I have read and commented on three or four recent blog posts related to leadership in schools. I went back through some of my own harvesting of leadership research and found these short reflections on leadership practices that resonate at effectively innovating schools:
- Leading innovation is always best done from the front. Innovation is not a job responsibility that is listed for some and not for others; it is a system of habits and practices that foster a systems-wide change in how the organization adapts to its environment. Innovation cannot be delegated to others.
- Leaders cannot rely on random events. Leaders must intentionally create a focus on innovation as an organizational mission, and communicate that to all stakeholders.
- Leaders are curious about innovation. Educators increasingly agree that teachers should be the “first learners” in the classroom. School leaders should be the first, and most curious, learners about the process of innovation.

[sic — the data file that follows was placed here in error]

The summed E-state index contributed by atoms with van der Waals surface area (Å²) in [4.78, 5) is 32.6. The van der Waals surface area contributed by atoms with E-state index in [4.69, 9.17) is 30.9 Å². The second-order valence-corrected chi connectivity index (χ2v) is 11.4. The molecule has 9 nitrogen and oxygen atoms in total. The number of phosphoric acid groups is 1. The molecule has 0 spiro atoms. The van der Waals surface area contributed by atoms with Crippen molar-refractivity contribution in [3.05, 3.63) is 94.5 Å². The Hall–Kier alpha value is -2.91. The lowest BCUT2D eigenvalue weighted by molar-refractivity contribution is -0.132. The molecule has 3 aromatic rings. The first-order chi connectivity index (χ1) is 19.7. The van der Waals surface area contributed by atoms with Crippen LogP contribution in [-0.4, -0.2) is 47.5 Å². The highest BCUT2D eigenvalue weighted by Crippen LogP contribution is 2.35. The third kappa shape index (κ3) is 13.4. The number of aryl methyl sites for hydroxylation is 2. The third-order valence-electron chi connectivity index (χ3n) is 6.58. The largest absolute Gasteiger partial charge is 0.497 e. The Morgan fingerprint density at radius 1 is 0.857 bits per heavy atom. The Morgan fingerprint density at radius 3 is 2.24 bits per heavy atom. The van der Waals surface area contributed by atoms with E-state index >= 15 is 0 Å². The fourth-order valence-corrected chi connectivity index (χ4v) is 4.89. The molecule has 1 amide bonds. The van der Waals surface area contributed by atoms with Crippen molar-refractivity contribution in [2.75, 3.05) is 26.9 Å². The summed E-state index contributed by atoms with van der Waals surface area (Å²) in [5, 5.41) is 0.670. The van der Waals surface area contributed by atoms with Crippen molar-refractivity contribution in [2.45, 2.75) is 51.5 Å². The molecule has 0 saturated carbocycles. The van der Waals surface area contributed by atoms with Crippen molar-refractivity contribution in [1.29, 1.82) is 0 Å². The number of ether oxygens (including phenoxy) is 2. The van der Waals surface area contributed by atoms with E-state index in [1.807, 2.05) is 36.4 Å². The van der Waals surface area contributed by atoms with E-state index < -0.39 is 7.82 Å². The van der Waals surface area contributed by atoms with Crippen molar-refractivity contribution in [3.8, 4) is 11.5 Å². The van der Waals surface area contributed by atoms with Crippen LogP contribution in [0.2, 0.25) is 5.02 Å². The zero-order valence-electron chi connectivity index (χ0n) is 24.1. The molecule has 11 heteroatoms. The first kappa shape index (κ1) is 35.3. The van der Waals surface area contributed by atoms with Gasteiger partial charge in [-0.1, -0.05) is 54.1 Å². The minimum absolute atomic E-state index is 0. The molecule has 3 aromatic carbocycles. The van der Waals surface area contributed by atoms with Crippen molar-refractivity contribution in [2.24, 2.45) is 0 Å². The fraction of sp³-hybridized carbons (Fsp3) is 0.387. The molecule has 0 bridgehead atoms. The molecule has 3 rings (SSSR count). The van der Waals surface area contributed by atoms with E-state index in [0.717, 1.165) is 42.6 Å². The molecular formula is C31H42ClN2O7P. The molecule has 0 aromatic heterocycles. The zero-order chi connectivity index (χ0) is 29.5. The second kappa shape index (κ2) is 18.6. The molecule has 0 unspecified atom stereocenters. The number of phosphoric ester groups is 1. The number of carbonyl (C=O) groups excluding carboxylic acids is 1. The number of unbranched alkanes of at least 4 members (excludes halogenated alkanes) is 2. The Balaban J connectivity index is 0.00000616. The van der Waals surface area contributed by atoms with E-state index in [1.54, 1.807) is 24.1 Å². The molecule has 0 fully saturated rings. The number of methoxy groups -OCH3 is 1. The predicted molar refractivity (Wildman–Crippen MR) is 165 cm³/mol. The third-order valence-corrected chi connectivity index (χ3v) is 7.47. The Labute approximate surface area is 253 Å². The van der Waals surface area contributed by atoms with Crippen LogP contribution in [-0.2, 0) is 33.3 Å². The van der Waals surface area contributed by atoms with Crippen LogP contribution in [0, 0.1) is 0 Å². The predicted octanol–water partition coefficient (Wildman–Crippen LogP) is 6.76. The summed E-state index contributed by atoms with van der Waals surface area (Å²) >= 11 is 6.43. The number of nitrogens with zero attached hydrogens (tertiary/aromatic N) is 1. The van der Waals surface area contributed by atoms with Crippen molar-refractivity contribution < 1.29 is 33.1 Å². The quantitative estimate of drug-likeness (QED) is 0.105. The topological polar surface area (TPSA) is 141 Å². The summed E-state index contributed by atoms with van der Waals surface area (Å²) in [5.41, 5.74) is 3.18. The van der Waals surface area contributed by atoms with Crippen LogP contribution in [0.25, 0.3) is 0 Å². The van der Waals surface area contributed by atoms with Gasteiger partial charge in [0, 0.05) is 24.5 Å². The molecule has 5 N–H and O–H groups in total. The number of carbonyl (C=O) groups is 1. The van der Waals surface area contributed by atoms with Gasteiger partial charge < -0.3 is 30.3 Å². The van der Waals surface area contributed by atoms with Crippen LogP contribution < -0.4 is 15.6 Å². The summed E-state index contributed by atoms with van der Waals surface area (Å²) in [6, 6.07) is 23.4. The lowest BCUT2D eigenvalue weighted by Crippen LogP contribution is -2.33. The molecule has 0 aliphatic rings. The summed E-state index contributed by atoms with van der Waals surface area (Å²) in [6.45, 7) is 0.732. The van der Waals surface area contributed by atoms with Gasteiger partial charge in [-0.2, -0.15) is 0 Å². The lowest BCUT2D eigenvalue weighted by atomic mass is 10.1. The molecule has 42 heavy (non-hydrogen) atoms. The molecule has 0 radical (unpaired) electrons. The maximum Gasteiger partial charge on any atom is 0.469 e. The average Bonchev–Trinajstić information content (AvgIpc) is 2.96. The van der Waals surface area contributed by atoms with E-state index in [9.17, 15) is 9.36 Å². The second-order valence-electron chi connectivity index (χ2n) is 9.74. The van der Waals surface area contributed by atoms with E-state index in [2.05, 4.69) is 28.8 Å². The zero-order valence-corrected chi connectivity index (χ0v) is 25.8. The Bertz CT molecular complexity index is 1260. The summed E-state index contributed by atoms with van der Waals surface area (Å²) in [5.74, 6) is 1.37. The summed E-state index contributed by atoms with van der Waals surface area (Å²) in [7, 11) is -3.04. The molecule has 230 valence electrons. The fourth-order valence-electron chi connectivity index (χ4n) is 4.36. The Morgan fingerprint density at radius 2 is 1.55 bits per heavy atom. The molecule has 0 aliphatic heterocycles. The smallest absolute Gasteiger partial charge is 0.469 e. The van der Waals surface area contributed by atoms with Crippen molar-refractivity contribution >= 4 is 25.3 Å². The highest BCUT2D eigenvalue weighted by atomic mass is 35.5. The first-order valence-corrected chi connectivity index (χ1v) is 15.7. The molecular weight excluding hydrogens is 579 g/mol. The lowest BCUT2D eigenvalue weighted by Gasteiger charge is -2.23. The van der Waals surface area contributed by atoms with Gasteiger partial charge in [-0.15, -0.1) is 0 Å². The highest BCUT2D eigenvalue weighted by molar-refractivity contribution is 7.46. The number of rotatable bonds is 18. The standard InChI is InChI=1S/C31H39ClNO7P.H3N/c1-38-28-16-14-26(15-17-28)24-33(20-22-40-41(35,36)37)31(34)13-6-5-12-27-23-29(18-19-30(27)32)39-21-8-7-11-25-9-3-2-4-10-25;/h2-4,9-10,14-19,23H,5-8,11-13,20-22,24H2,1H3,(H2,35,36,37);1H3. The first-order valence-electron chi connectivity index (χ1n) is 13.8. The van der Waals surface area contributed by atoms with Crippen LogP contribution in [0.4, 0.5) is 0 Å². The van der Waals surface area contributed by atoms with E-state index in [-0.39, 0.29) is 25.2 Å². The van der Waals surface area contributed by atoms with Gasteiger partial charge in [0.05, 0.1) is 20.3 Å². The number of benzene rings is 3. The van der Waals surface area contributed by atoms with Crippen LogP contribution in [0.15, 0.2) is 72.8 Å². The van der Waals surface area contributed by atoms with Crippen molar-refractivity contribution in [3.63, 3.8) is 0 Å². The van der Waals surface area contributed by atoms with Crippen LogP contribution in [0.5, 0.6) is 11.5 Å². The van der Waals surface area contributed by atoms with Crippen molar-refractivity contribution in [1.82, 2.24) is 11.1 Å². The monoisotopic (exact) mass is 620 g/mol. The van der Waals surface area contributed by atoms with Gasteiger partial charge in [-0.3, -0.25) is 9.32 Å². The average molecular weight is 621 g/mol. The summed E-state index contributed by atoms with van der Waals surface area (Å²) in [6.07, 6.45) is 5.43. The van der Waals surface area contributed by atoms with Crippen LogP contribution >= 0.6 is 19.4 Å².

- Leaders need to identify innovative entrepreneurs both inside and outside of their organization, and leverage those peoples’ impact on the organization. Schools leaders have to change their hiring priorities to bring in more natural innovators.
- Leaders have to manage less and cultivate more. School leaders need to get away from the head of every conference table, a seat on every committee, and the top of rigidly vertical organization charts. Leaders need to let go of some of their power.
- Leaders have to realize that the future is less knowable than it has been in the past. Principals and boards must be willing to step off into untested waters ahead of objective data that guarantee they have made the right choice.
My #1: ALL of us are leaders; it is just part of the job responsibility now. If a teacher or staff member does not want to lead, maybe there is a better job somewhere else.
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